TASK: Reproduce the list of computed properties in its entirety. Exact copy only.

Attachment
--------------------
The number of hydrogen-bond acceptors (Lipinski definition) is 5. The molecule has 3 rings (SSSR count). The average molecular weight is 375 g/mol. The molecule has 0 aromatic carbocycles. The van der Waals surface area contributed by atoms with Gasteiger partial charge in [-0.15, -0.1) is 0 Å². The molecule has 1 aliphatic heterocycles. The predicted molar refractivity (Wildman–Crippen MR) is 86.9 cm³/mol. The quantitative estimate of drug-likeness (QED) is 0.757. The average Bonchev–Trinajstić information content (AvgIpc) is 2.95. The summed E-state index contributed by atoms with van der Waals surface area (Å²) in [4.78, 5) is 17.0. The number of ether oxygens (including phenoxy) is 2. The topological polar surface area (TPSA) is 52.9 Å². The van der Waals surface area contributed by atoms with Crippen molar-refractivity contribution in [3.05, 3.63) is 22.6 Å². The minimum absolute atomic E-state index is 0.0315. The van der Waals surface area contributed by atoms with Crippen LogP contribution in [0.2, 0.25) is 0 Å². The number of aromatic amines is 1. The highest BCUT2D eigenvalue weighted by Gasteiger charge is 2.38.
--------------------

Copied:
The number of hydrogen-bond acceptors (Lipinski definition) is 5. The molecule has 3 rings (SSSR count). The average molecular weight is 375 g/mol. The molecule has 0 aromatic carbocycles. The van der Waals surface area contributed by atoms with Gasteiger partial charge in [-0.15, -0.1) is 0 Å². The molecule has 1 aliphatic heterocycles. The predicted molar refractivity (Wildman–Crippen MR) is 86.9 cm³/mol. The quantitative estimate of drug-likeness (QED) is 0.757. The average Bonchev–Trinajstić information content (AvgIpc) is 2.95. The summed E-state index contributed by atoms with van der Waals surface area (Å²) in [4.78, 5) is 17.0. The number of ether oxygens (including phenoxy) is 2. The topological polar surface area (TPSA) is 52.9 Å². The van der Waals surface area contributed by atoms with Crippen molar-refractivity contribution in [3.05, 3.63) is 22.6 Å². The minimum absolute atomic E-state index is 0.0315. The van der Waals surface area contributed by atoms with Crippen LogP contribution in [0.2, 0.25) is 0 Å². The number of aromatic amines is 1. The highest BCUT2D eigenvalue weighted by Gasteiger charge is 2.38.